One of the intoxicating things about travel is the sight, smell and taste of food. Meandering through smokey alleyways and lively markets, wandering to wafts of deliciousness and stopping at endless street stalls for a sumptuous snack. For us, cuisine is a big part of discovering a country, its culture and people. And we’ll try just about anything once.
So upon arrival in Cusco, Peru, we knew that part of our culinary adventure had to be cuy or guinea pig. Yes, that little hamster-like creature you had as a childhood pet is somewhat of a delicacy in the Andean highlands and has been a traditional part of the Peruvian and Bolivian diets since pre-colonial times.
The wild variety of guinea pig native to the Andes known as cavy was first domesticated for consumption as part of religious ceremonies around 5000 B.C. Head into the Cusco Cathedral and you can see a religious painting of Jesus and his disciplines sharing none other than a platter of guinea pig!
Since its initial role in religious ceremonies, its consumption as a general foodstuff has become far more widespread. In fact, an estimated 65 million guinea pigs are consumed annually in Peru. That’s a lot of guinea pig! There’s now even an annual festival in the town of Huacho where guinea pigs are dressed up and judged in various categories including “fattest” and “best dressed.” There’s even a fashion show! You can guess what becomes of the models at the after-show party!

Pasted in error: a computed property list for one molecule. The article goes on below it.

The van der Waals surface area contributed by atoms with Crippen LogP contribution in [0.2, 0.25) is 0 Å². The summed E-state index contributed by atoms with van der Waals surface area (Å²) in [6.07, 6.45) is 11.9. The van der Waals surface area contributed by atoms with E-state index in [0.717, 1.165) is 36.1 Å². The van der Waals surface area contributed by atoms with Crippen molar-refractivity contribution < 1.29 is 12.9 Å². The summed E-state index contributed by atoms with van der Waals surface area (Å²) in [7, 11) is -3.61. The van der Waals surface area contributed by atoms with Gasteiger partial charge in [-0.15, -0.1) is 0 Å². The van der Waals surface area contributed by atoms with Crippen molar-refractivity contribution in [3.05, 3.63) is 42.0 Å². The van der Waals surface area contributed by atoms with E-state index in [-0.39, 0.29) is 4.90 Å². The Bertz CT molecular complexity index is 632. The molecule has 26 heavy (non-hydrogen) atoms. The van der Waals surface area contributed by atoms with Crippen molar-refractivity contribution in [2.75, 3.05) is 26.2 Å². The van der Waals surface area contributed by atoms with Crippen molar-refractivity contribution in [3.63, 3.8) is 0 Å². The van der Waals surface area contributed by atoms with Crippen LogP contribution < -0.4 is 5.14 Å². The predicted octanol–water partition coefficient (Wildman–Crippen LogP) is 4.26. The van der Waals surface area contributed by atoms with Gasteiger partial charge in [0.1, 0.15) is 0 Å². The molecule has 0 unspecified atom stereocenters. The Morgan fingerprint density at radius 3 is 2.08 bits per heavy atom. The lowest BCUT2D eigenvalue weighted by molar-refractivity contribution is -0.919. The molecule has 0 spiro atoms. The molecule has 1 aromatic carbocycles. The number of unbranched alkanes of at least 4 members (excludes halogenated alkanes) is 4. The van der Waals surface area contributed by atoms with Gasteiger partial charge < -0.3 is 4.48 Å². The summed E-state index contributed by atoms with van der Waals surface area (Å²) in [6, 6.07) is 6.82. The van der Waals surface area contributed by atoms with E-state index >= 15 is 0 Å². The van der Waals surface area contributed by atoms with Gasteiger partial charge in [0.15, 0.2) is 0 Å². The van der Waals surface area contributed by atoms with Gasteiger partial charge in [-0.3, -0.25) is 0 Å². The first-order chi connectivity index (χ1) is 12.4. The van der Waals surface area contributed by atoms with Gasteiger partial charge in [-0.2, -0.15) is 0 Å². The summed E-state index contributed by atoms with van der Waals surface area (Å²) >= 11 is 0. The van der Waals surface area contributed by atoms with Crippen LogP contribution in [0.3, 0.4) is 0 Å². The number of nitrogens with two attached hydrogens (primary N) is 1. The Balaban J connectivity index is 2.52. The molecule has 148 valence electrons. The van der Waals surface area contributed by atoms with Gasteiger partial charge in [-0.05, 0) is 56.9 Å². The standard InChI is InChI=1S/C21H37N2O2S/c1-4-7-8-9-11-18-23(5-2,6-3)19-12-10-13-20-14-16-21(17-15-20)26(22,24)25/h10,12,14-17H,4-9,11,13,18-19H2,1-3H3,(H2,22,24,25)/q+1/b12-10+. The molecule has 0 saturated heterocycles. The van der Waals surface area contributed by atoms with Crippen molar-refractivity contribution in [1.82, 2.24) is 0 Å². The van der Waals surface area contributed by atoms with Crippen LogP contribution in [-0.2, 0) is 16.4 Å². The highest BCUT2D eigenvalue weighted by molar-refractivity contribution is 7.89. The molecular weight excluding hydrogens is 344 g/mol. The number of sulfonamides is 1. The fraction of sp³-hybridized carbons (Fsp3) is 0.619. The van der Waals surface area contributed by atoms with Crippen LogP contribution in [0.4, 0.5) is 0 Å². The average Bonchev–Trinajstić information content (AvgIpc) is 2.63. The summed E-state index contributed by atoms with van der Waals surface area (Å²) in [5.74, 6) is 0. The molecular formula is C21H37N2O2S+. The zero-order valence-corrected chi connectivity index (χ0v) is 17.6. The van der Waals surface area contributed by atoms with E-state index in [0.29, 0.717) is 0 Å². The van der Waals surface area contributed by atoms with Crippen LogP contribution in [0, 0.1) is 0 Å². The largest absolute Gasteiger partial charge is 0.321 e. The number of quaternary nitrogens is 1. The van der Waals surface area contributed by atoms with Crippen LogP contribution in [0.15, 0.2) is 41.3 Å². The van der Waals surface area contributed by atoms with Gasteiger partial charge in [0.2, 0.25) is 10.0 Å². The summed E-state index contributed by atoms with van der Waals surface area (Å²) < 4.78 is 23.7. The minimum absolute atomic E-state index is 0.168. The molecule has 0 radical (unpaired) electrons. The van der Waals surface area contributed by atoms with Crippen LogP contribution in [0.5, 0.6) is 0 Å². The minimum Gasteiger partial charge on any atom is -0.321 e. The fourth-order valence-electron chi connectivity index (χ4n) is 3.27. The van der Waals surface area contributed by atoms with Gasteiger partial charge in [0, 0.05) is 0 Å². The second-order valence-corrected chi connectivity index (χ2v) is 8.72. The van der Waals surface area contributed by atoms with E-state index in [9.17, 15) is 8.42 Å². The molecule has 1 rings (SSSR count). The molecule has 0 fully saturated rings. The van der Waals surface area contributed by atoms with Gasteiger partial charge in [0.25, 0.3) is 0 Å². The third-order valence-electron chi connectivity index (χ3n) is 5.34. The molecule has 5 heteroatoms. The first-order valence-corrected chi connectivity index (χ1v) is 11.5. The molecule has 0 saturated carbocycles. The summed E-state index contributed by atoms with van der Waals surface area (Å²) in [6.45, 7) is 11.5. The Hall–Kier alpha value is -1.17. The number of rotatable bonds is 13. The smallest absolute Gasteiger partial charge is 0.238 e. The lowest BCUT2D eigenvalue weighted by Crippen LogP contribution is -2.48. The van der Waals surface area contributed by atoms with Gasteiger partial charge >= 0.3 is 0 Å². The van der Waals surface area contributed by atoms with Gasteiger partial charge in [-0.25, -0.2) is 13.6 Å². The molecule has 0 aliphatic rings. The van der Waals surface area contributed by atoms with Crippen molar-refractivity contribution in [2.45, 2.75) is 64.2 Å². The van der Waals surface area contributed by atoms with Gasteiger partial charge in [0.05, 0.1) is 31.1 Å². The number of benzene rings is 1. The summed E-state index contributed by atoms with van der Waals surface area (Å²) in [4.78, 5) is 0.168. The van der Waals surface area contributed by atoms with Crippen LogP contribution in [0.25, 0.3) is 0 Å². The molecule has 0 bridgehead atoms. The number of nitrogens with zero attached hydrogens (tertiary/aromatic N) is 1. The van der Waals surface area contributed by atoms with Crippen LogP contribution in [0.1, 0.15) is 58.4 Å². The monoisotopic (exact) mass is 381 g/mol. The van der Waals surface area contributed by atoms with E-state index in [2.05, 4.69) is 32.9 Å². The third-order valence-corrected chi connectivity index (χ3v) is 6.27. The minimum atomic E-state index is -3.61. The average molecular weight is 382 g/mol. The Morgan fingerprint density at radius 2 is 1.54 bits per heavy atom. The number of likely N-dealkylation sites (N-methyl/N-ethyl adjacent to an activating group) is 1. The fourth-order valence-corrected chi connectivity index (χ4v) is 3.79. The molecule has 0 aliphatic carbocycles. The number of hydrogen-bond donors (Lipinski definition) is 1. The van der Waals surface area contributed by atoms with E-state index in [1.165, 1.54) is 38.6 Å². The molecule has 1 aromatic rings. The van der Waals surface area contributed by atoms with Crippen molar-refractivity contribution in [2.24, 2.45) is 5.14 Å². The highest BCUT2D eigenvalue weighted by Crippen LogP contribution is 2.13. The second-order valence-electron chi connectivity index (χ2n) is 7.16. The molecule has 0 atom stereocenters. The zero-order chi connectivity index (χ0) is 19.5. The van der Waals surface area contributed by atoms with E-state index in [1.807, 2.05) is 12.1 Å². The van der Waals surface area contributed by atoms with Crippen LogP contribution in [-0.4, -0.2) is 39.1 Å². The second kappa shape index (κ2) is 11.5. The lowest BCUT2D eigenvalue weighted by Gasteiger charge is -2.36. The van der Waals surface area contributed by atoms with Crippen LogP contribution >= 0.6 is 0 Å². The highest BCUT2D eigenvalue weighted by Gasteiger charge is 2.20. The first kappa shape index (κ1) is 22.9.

From a financial and environmental perspective, there are a lot of advantages to consuming guinea pig over many other meats. They take up far less space and resources than larger animals like cattle, breed quickly and can be raised in an urban environment. They are also very high in protein with a low fat content. In addition, guinea pigs provide a means of supplemental income for families who can raise and breed them in their homes and then sell them at market.
When we ordered cuy off the menu at a small and dimly-lit family-run eatery in Cusco, we weren’t quite sure what to expect. A while later, our meal was served…whole.
Yes, still with its head, teeth and legs, and a red pepper (or capsicum as we call them in Oz) in its mouth. (Sorry about the poor quality of this photo, but you get the idea).
We just kind of looked at it for a while. They had given us knives and forks but where do you start? How does one eat a guinea pig? Seeing our slight confusion, the owner of the restaurant came over and offered to, well um…serve it in a more palatable fashion. His young son was curious – we were the only ones there at such an early hour. We saw him staring and hesitantly approaching, and when we indicated that it was OK to come over, he gave us some pointers too.
The actual taste of guinea pig is not that bad – often described as something along the lines of rabbit or the dark meat of chicken. It’s more that your mind is telling you to reject it because it is something you haven’t been brought up to think of as food. However, if you can get over that mental hurdle, you might just enjoy this typical Peruvian dish.
What’s your thinking towards food when you travel? Do you take a “When in Rome” approach? Or do you have your limits? What’s the “strangest” food you have eaten? Let us know by sharing your thoughts and experiences in the comments section below.